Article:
- It happens after you turn 40.
- It happens after menopause.
- If there is a history of breast cancer in your family, get yourself checked.
- If you're on the pill, the risk for breast cancer increases.
- Have a mammogram every 3 years after 30, yearly after 40.
- To have breast cancer, there needs to have a family history of it.
I knew all about these aspects of breast cancer. Hadn't heard about them but read about them online (thanks to newsletters of women-oriented sites like iVillage.com and sofeminine.co.uk). I'm also one of those anal 'patients' who reads all the literature about any drug I take, thus I knew there was a risk when taking the pill because I read that small sheet with the kill-your-eyes small font.
I thought I knew. I thought I was covered. I thought I had time (I was in my early twenties).
How wrong I had been! It took me finding a solid, golf-ball sized lump in my left breast to drive it all home. I had celebrated my 22nd birthday a week earlier. That's when I fell on any information about breast cancer I could find, and helped along by my terrific oncologist answering my every nit-picky question, I found a picture that is most of the time hidden.
Let's take some of those common knowledge stuff listed above.
It happens after 40.
Not necessarily. It depends what type of cancer - estrogen-receptor positive or estrogen-receptor negative (more on that in a minute). Most women are more at risk of the estrogen-linked cancer than the rest.
It happens after menopause.
Again, largely due to the estrogen receptor. A big catalyst of the 'after menopause' debate is the use of Hormone-Replacement Therapy.
If there's a history of breast cancer in your family, get yourself checked.
Only too true! Breast cancer in the family is the genetic type of cancer, the one that gets passed on through genes. A mutation in specific genes, BRCA-1 and BRCA-2, is responsible for the cancer triggering. And these don't heed age - they won't wait until you're over 40 to strike! (as it was the case with me).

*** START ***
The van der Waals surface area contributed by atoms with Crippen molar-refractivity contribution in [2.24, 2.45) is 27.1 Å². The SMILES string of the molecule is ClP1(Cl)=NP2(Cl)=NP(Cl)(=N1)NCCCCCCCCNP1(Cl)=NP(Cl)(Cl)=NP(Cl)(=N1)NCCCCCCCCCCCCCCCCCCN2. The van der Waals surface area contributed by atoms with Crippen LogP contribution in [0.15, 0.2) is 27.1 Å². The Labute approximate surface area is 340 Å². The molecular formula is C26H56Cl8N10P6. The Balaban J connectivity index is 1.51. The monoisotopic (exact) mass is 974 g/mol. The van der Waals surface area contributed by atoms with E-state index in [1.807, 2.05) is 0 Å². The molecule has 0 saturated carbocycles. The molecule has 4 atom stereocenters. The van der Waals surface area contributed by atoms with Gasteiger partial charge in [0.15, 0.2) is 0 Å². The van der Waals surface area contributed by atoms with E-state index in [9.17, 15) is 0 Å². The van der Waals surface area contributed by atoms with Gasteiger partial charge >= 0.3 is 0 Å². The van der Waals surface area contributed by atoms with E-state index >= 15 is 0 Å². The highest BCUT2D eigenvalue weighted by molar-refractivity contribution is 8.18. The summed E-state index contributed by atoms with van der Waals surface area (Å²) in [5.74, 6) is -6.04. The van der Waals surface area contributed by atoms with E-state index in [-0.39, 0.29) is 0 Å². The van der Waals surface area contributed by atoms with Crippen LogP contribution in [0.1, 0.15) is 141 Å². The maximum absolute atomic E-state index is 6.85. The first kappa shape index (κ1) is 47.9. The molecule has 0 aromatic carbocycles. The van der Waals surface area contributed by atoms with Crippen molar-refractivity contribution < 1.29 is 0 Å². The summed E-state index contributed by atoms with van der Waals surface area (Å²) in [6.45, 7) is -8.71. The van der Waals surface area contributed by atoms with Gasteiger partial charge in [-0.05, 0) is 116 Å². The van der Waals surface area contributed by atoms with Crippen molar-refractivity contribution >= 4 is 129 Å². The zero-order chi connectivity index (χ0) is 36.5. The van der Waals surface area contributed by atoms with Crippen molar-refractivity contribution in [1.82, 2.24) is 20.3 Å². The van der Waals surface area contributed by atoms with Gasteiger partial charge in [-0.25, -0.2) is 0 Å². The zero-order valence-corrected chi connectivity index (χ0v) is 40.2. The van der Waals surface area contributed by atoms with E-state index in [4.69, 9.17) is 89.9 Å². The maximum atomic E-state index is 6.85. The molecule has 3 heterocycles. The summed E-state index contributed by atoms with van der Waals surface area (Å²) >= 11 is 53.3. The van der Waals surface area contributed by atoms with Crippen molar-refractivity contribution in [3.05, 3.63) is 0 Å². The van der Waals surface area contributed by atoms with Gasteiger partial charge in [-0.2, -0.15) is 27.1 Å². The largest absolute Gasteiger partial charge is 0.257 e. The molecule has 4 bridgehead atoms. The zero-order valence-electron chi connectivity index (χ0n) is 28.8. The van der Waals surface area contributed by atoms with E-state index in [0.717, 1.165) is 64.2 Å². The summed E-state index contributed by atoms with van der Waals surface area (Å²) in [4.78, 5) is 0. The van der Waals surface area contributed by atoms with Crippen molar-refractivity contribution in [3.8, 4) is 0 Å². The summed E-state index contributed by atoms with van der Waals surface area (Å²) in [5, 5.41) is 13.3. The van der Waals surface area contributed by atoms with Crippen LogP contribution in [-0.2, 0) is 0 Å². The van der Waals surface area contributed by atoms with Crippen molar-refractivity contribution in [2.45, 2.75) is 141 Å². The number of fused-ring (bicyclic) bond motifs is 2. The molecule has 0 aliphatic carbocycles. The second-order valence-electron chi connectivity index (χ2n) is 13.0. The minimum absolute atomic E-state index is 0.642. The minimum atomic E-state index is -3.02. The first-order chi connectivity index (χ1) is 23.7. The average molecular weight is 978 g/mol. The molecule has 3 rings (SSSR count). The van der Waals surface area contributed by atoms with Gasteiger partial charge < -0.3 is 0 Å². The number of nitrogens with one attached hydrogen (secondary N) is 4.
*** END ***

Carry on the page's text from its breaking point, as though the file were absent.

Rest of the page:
If you're on the pill, the risk for breast cancer increases.
True - but again this is the estrogen-receptor positive type of breast cancer that comes into play.
Have a mammogram every 3 years after 30, yearly after 40.
True - prevention is better than cure. But a mammogram is not prevention enough, not even yearly, at any age! I'll tell you why shortly.
To have breast cancer, there needs to be a family history of it.
Yes, and no. Furthermore, do you know your whole family history?
Let me explain some more.
So there is a difference between breast cancer brought on by hormonal changes (estrogen. No need for me to tell you estrogen and progesterone are the main female hormones. Pills and hormone-replacement therapy work on altering the level of these hormones in the body to get the desired outcome, ex prevent pregnancy in the former's case), and breast cancer brought on by genetic mutation.
A cancer is basically cells growing too quickly especially where they shouldn't. The difference between breast cancer brought on by estrogen (thus which has estrogen-receptors positive) and one brought on by genes (estrogen-receptor negative) is the development and proliferation rate of the abnormal cells. A genetic-type cancer is many times more rapid and more aggressive than one brought on by hormones.